Watch the Follow Up - a short film inspired by the website Cameo
The film explores director's growing anxieties as he searches for advice from celebrities.
For many artists around the world, the answer to the existential anxiety felt right now is to keep creating. Some do it by themselves, some are inventing new ways of teamwork and others are taking a whole new look at their professions.
To help people share their projects in the time when every art space is closed, groups and individuals are creating new platforms and using them to build an online community for artists and audiences. This helps visitors to experience art while staying at home and provides an opportunity for artists to share their work, communicate, connect and feel like they are in control.
One such artist who used the present state of the world as his inspiration is Benjamin Berman. The director behind Hulu's The Amazing Johnathan Documentary - which follows a dying comedian's final tour - and the short How to Lose Weight in 4 Easy Steps found himself at home, with his career on hold and several insecurities on his mind. Realizing that many of his colleagues are figuring out a way to keep creating, he did the same and made a short film called The Follow Up.
The film plays out from Ben's perspective, as the story unfolds on his laptop. Searching for an answer to his writing block, Ben turns to Google and finds his way to Cameo. For those unfamiliar with it, Cameo is a website featuring mostly minor and forgotten celebrities, who you can book to send you a custom video message.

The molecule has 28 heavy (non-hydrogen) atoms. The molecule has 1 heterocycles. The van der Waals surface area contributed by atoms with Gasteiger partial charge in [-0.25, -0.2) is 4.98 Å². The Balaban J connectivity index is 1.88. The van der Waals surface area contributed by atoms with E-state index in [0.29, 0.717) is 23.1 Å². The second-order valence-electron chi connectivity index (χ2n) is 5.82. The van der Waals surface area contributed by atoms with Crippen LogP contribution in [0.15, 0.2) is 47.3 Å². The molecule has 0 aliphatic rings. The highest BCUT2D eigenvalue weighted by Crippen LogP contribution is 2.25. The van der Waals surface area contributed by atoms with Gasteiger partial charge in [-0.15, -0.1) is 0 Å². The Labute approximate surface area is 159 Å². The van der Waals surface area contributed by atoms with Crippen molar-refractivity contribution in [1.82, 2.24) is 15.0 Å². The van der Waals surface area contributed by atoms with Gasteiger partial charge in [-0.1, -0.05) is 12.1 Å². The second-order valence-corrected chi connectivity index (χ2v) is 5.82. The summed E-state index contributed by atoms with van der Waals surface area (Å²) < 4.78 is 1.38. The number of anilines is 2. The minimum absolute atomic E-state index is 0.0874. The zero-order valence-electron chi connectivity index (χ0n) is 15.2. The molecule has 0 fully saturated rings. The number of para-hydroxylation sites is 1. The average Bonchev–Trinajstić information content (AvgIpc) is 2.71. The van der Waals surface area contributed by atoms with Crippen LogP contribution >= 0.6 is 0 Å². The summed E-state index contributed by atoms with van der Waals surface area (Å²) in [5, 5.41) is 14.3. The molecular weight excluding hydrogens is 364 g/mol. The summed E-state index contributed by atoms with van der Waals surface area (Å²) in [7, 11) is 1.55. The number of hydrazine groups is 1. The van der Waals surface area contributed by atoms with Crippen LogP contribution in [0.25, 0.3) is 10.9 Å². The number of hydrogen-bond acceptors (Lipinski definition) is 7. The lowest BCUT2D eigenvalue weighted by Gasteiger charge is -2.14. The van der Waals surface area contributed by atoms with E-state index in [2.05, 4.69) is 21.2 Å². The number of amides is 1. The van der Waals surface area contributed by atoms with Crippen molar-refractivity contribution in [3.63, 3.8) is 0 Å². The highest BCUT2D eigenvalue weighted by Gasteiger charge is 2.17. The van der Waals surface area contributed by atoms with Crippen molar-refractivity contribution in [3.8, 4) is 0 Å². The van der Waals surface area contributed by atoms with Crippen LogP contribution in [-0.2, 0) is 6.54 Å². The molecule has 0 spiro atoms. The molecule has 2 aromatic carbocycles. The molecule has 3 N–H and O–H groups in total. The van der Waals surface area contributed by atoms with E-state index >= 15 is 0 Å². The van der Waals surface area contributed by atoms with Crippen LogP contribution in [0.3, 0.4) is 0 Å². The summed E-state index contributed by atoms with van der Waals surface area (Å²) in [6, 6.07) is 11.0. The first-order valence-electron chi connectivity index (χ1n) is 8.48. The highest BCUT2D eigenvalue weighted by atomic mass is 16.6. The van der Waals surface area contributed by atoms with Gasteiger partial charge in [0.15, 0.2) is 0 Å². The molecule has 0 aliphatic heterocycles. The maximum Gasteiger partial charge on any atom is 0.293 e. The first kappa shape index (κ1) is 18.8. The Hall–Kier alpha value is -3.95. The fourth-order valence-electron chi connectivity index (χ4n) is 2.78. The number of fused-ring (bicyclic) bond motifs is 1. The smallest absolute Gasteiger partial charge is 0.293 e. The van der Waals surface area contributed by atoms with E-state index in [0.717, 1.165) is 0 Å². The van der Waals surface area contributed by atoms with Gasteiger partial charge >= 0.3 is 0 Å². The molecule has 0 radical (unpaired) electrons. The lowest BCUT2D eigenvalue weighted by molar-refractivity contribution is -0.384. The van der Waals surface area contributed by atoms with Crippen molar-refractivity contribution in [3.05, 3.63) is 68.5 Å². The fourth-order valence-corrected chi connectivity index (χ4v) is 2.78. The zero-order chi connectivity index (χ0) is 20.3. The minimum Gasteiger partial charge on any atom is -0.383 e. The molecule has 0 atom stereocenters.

In The Follow Up, Ben decides to pay everyone from Lindsay Lohan to the Seinfeld's Soup Nazi for an advice or an answer to the questions that have been on his mind- Am I a has-been? Am I getting old? The growing concern surrounding Corona is introduced through various news clips and the questions Ben is asking are now referencing his personal health and ways to protect yourself from the virus, while the advice these celebrities send him is becoming less factual by the video.
The film draws to a close and amps up the paranoia by a few degrees, to cement its points. As the website goes down, Ben searches for the explanation and comes to some wild ideas. As the site comes back up, everything seems to be fine again.
It is a lot to process in such a short time, which is in no case a drawback. The Follow Up manages to cover celebrity culture, individuality as our way of life, the need for a social connection, and the dangerous ways in which misleading information can spread and reach most often those who are the most afraid. While it may seem that Berman makes fun of those responding to him, what comes across instead is the sympathy for the character sitting in front of the screen and possibly the horror of realization that this platform exists. Yes, it may just be a fun present to yourself or to someone who holds affection for an old TV character, but when this turns into a stand-in for a spontaneous human connection and expert advice... What then?
You can see The Follow Up free at the link